If I understand the open source process, at least as it has been touted in these here comment pages over the years WRT Firefox, that would be yourselves in some cases.

    And how ironic is it that Ms Clinton was just being harrangued by "knowledgable" government IT people begging for Firefox?

    The whole internet "world in a browser" model is fundamentally flawed anyway. I blame dynamic linking, cascading style sheets and the senseless demand for more shiny in the webpages.


  45. Anonymous Coward
    Anonymous Coward

    We are running out.......

    Of safe browsers. They suggest using an "alternative browser" but please tell me which one isnt full of holes ?. Its like telling someone to rub in one direction away from a bomb ,only to find that they are blown up by a bomb whilst running the opposite way.

  46. This post has been deleted by its author

  47. Remy Redert

    RE: Opera, Safari and Chrome more secure?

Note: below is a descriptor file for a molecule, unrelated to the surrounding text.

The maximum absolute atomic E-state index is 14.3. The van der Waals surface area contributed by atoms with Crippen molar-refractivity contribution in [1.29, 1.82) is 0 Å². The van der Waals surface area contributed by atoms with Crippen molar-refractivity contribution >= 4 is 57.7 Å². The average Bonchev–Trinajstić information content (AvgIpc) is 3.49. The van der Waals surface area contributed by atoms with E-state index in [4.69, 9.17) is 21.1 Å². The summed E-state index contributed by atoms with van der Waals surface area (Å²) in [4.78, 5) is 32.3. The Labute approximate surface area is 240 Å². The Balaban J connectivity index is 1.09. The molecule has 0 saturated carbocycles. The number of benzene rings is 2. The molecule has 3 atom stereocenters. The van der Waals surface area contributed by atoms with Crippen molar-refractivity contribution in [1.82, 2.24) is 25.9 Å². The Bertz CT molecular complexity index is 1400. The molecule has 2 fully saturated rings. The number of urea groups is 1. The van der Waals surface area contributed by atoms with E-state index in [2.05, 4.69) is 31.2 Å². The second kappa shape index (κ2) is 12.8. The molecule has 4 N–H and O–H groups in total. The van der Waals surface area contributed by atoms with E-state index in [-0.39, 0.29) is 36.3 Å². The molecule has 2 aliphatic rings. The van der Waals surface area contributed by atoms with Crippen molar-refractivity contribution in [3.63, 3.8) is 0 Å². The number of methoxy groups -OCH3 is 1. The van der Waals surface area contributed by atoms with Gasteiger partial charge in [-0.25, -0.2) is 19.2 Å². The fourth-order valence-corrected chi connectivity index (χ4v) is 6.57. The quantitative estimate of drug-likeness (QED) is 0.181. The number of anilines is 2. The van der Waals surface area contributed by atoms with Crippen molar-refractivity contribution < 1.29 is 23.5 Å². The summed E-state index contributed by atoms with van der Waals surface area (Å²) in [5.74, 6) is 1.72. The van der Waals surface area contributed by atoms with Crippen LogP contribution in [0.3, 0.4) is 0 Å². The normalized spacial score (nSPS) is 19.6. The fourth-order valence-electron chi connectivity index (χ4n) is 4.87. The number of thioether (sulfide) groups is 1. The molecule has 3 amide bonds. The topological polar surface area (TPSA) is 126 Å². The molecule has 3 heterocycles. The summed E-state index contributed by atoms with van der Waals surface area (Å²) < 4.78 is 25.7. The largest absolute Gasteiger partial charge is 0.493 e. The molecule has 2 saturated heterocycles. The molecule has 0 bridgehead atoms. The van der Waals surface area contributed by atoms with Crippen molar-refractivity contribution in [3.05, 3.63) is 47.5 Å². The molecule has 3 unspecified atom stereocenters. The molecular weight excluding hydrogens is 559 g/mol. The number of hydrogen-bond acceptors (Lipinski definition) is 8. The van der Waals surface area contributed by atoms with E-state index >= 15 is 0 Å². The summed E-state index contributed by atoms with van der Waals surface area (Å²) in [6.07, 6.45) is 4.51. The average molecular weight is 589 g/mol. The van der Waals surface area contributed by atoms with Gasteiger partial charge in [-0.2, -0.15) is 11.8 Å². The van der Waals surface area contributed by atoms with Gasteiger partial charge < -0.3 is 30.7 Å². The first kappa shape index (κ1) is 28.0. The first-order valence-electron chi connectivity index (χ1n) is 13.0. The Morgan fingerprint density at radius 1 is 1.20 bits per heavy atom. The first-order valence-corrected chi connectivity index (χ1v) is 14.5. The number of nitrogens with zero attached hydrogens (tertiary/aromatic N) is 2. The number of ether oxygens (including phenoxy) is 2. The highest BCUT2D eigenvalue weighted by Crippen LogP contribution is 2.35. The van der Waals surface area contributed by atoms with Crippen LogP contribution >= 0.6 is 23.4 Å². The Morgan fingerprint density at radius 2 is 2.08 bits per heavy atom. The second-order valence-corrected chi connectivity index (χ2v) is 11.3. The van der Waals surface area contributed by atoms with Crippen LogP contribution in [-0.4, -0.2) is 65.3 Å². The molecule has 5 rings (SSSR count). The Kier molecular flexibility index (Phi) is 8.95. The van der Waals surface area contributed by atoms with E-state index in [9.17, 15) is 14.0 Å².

Opera may be closed source and it might be lacking in add-ons (A lacking which I personally am not bothered by), it is quite secure and most certainly not bloatware. Opera's the only browser I've seen so far that I can leave open for weeks at a time without it gobbling up huge amounts of memory.

    Internet Explorer 7 just falls over after a few hours, once I get past a dozen or so tabs IE8 I haven't tested yet, Firefox leaks memory all over the place, having a lot of tabs open just makes matters worse. Chrome does fine with small amounts of tabs and doesn't seem to leak memory, but after a dozen or so tabs starts to use excessive amounts of CPU time.

    I haven't tested Safari (No Apple software on my Windows machines, tyvm) myself, so no comments on that.

  48. Antoinette Lacroix

    Bloated ?

    If Opera is so bloated, why is it only 30% of FFs size ? The addons, some might miss, are already build-in. Closed source it may be, but look at the bright side: It keeps the GPLtards away.